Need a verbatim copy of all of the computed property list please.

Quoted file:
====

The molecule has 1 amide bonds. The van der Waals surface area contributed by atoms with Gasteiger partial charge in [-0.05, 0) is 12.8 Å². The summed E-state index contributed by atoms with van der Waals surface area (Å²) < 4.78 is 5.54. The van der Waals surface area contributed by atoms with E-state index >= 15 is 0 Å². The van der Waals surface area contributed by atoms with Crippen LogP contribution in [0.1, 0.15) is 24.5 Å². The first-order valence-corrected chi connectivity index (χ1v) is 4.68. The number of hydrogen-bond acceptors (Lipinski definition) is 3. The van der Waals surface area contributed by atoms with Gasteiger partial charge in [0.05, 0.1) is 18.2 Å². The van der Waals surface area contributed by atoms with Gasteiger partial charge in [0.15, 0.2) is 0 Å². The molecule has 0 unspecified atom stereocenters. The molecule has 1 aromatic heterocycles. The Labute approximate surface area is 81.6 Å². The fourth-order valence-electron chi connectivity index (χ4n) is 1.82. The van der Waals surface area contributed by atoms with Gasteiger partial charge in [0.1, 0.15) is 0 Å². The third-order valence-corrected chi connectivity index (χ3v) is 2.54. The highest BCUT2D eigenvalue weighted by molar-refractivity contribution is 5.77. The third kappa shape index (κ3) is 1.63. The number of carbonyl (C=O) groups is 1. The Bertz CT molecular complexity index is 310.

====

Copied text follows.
The molecule has 1 amide bonds. The van der Waals surface area contributed by atoms with Gasteiger partial charge in [-0.05, 0) is 12.8 Å². The summed E-state index contributed by atoms with van der Waals surface area (Å²) < 4.78 is 5.54. The van der Waals surface area contributed by atoms with E-state index >= 15 is 0 Å². The van der Waals surface area contributed by atoms with Crippen LogP contribution in [0.1, 0.15) is 24.5 Å². The first-order valence-corrected chi connectivity index (χ1v) is 4.68. The number of hydrogen-bond acceptors (Lipinski definition) is 3. The van der Waals surface area contributed by atoms with Gasteiger partial charge in [0.05, 0.1) is 18.2 Å². The van der Waals surface area contributed by atoms with Gasteiger partial charge in [0.15, 0.2) is 0 Å². The molecule has 0 unspecified atom stereocenters. The molecule has 1 aromatic heterocycles. The Labute approximate surface area is 81.6 Å². The fourth-order valence-electron chi connectivity index (χ4n) is 1.82. The van der Waals surface area contributed by atoms with Gasteiger partial charge in [0.1, 0.15) is 0 Å². The third-order valence-corrected chi connectivity index (χ3v) is 2.54. The highest BCUT2D eigenvalue weighted by molar-refractivity contribution is 5.77. The third kappa shape index (κ3) is 1.63. The number of carbonyl (C=O) groups is 1. The Bertz CT molecular complexity index is 310.